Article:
operate without damagingthe health of residents, ifproper measures weretaken.

    But Green Party MLAAndrew Weaver was quickto point out one of thoserecommended measuresis to operate the LNGplants with electricity andnot natural gas, which issomething the premier hasruled out.

    Finally, the recentlandmark Supreme Courtof Canada decision onaboriginal title may throwyet another wrench intoplans to lay more pipelinesto carry LNG to thoseenvisioned plants.

    Put it all together,and it would appear thepremiers lofty dreams ofLNG riches may still bestuck in the proverbialpipe for a while yet.

    Keith Baldrey is chief pol-itical reporter for Global B.C.

    continued from page 6

    Burnaby NOW Wednesday, July 30, 2014 7

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  • 8 Wednesday, July 30, 2014 Burnaby NOW

    It was an eventful second quarter forfirefighters in Burnaby.

    According to the fire report for April,May and June, the department respond-ed to about 200 more calls compared toJanuary, February and March of this year.

    The rise in incidents is due to an increasein every type of call, including vehiclefires, false alarms, rubbish and bush fires,accidental alarms, motor vehicle incidents,medical emergencies and public servicecalls, according to the fire report presentedto council at its July 21 meeting.

    The total number of incidents jumpedfrom 3,380 to 3,579 and also included aslight rise in building fires from 104 to116 during the second quarter of this year,added the report.

    Readers may recall three notable firesin the city this past quarter, the first inthe backyard of a home in the 6000 blockof 12th Avenue, the second in a highriseapartment building on Kingsway and thethird in a low-rise on Augusta Avenue.

    On May 14, Sid Bottomley and hisfriends and family were gathered in theirbackyard toasting Bottomleys move toAlberta when his father poured an acceler-ant on the fire. As the NOW reported, theaccelerant caused the fire to explode, burn-ing Bottomleys father and three guests.

    Bottomleys father and one guest sus-tained second-degree burnswhile the othertwo guests suffered third-degree burns.

    Burnaby assistant fire chief Lane

    Zimmerman confirmed with the NOWthat the explosion was caused by pouringaccelerant on to the fire.

    In the case of the apartment fire at 7272Kingsway on May 27, firefighters evacu-ated the entire building as they searchedfor the cause of the blaze, which wascontained to one unit on the 12th floor.Investigators determined the fire, whichdestroyed the entire 12th-floor unit, wasthe result of an old electrical outlet over-loaded with a power bar and too manyextension cords, acting Capt. Jeff Wilsontold the NOW at the time.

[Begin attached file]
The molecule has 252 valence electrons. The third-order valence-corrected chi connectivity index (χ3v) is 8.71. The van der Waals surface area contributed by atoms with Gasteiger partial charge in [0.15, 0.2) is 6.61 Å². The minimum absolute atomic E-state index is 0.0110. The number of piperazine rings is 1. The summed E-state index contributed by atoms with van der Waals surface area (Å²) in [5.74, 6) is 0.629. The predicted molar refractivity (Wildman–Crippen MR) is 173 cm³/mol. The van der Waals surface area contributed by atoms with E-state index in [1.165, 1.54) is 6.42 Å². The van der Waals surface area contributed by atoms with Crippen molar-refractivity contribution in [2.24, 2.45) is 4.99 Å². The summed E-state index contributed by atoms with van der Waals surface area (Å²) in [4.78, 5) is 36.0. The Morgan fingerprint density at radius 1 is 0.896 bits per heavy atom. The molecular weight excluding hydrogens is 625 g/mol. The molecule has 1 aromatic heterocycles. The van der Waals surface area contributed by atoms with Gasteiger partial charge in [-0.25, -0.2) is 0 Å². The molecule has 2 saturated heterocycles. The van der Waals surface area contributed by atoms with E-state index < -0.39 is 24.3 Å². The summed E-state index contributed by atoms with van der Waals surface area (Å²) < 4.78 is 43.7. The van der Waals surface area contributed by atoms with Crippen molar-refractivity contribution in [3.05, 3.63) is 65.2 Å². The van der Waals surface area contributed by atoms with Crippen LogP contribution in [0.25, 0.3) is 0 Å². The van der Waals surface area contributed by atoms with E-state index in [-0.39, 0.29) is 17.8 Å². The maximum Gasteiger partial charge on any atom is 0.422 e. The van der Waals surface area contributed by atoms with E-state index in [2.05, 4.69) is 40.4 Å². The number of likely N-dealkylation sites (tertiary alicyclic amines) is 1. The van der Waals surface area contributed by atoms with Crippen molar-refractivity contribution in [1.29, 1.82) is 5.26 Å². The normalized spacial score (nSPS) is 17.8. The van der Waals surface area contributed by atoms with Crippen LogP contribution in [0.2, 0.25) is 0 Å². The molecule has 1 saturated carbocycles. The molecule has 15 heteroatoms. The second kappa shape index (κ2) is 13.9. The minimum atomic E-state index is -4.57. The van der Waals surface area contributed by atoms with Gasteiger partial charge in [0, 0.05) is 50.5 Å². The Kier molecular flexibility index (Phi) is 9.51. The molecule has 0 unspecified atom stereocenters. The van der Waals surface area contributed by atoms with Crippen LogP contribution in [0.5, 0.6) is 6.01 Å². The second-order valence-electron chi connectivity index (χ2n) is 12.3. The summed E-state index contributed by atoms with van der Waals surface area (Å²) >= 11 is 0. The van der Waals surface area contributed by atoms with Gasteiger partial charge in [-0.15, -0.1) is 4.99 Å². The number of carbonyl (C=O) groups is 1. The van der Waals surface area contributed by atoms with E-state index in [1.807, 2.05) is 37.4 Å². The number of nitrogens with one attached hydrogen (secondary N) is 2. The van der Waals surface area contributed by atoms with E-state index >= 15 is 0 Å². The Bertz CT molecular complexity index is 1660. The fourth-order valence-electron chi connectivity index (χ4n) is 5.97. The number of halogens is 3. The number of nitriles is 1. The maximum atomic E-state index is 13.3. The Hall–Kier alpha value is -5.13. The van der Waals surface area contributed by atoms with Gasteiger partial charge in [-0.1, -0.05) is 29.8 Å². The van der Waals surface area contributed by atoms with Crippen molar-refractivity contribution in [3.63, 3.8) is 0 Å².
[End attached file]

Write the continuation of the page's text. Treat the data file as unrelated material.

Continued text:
Less than a month later, on June 17, fire-fighters were on scene of a blaze at a three-storey apartment building on AugustaAvenue.

    Witnesses told the NOW that two roof-ers had been applying tar to the roof of theapartment building when the tar caughtfire.

    Firefighters keep busywith increasing callsCayley Dobiestaff reporter

    File photo/burnaby now

    Blaze: A May 27 fire in this Kingswayhighrise was caused by an overloadedelectrical outlet.

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  • Vancouver wedding photographerJourdan Tymkow was devastated Sundaynight to discover her laptop with thou-sands of her clients wedding photos hadbeen stolen while she was shooting anoth-er wedding, at Burnaby Lake RowingPavilion.

    About 2,000 of the photos were fromtwo weddings Tymkow shot over the lasttwo weeks and they werentbacked up.

    Tymkow, 23, left her back-pack containing her MacBookwith the photos on it in theback of the silver Toyota shewas travelling in, which wasparked in the pavilion park-ing lot.

    She went into the receptionat 6:30 p.m. and came back outat 7:30 p.m. to get a lens fromthe backpack and nothing was amiss, shesaid, though she saw many people millingabout the parking lot who didnt appearto be part of the wedding. When she cameout for the final time at 10:30 p.m. the rearwindow of the Toyota had been smashedand the backpack was gone.

    I totally had a breakdown, she saidMonday, her voice breaking with emo-tion. I have been pretty much crying eversince.